TO A LARGE PART of the public, Air Force Gen. George S. Brown, the former chairman of the Joint Chiefs of Staff, who died of cancer on Tuesday, was probably known mainly for making regrettable remarks. On two occasions, anyway, the general's clumsy and unfortunate observations on political and diplomatic matters caused a great national uproar and got him in a lot of trouble. We thought on each occasion -- and think now -- that the uproar was deserved. But there is much more to reflect on in the career of Gen. Brown than those two disturbing incidents.
Gen. Brown, whose father was a cavalry officer and who was himself a 1941 West Point graduate and a World War II Army Air Corps hero, was eventually to move from the purely military realm in which he had lived to the high point of Washington politics -- that sensitive, complex and ambiguous place at the top where military power and civilian authority intersect. Generally, the Joint Chiefs have this to look forward to: When they speak up forcefully for a service position that the civilian leadership finds questionable, they are described as Strangeloves and right-wing maniacs; but when they support a civilian-political position that is not popular throughout the military and that involves some sort of de-escalation or withdrawal or arms limitation, they are dismissed as toadies and tools of the politicians, who do not really represent the best of service thinking.
Gen. Brown in his time as chairman of the Joint Chiefs, from the summer of 1974 to the summer of 1978, got his share of both criticisms. Yet, odd and ironic as it may seem to those who knew him only for the grief of his two most famous public pronouncements, he was known among the military and civilian leadership with whom he served for an exceptional capacity to represent fairly and diplomatically the various competing interests of the services themselves, and also for a willingness to take positions that were bound to be unpopular with the military as a whole.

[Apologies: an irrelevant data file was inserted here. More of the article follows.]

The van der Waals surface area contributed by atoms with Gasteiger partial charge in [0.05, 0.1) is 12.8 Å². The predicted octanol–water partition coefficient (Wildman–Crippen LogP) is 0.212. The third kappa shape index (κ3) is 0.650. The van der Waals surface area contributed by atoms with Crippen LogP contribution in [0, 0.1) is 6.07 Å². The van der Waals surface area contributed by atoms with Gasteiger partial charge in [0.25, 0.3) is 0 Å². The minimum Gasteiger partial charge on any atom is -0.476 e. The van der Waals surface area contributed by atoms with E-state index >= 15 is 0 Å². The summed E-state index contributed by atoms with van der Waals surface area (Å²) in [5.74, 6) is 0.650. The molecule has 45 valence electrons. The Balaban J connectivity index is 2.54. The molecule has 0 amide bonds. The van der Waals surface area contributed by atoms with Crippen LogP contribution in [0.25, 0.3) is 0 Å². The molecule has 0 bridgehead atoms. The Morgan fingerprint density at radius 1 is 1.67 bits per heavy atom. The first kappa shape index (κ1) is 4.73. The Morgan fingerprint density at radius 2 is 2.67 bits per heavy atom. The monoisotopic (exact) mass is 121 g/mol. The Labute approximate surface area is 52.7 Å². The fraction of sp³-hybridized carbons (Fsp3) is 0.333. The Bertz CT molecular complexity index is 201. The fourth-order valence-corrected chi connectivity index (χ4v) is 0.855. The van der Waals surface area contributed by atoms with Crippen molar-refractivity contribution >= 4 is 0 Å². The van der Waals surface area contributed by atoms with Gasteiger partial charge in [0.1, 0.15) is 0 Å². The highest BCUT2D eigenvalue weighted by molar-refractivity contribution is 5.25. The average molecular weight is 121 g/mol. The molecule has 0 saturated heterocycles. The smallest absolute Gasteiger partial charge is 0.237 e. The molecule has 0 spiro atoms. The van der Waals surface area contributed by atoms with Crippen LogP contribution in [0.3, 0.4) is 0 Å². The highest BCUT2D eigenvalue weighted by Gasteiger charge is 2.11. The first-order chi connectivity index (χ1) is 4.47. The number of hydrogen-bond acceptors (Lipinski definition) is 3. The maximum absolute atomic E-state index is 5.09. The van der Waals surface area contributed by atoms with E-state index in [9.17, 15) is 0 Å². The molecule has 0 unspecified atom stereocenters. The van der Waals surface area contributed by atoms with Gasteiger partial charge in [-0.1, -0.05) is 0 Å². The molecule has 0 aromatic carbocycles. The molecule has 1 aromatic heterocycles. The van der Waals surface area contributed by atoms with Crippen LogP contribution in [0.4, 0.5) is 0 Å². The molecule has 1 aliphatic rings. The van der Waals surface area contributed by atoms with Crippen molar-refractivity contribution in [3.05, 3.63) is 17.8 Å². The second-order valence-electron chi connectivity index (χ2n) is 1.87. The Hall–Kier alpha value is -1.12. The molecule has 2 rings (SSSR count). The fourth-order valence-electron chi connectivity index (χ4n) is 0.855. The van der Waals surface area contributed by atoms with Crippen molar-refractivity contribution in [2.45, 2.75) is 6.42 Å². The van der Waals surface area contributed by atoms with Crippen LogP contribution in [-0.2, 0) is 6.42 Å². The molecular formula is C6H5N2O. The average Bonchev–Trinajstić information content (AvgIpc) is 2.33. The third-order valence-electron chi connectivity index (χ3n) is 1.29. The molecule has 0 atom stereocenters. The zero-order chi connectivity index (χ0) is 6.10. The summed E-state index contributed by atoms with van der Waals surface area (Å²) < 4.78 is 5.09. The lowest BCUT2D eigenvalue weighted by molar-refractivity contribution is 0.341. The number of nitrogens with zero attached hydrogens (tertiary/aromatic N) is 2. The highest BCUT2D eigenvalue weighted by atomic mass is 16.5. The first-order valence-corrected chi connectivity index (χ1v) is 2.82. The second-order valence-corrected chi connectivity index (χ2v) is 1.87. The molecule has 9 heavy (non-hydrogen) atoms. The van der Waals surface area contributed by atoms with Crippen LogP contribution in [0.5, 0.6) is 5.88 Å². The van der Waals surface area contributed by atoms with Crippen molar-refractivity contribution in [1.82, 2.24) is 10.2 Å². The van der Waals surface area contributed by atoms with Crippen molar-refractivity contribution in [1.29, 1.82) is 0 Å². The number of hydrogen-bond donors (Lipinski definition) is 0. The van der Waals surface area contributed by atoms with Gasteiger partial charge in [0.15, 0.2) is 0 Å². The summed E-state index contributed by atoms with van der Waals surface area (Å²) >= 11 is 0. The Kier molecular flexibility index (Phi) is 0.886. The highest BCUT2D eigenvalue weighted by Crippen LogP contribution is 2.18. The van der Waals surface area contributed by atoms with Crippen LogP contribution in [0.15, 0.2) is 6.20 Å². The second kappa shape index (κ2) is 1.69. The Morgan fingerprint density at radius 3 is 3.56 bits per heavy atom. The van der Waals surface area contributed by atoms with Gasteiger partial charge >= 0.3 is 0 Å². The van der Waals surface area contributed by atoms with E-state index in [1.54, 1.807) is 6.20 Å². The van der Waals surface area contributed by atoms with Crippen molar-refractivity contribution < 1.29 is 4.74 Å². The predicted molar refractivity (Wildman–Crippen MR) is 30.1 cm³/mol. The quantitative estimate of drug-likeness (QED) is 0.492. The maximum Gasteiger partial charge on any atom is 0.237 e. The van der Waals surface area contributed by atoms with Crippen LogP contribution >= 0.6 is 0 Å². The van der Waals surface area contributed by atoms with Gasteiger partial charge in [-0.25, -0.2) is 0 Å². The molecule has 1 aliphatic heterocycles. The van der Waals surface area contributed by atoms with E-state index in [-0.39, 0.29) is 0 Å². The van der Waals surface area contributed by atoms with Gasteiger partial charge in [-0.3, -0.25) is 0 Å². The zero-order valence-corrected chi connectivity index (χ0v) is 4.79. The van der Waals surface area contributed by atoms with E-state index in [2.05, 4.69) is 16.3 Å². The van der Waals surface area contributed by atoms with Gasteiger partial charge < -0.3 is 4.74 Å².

Another kind of chairman of the Joint Chiefs would have tried to convert the withdrawal from Vietnam in 1975 into the "nightmare of acrimony" at home that so many people feared. But Gen. Brown did not. And his strong testimony in favor of the Panama Canal treaties was surely crucial to their approval. For this last effort, the general was (predictably) subjected to the usual sotto voce criticism from some treaty opponents: that he was just currying favor with his civilian employers. But by the time of the final Panama fight, George Brown knew himself to be retiring and also to be a victim of the cancer that has now taken his life.
Some of the general's political perceptions, it is true, were terrible. But in his professional capacity he was known for his honesty, integrity, straightfor-wardness and managerial and diplomatic skill. People deserve to be remembered for more than their lapses and mistakes. And from his bomber-piloting days in World War II to the time of his retirement last summer, George Brown's contribution to the well-being and security of the nation was substantial and well worth remembering.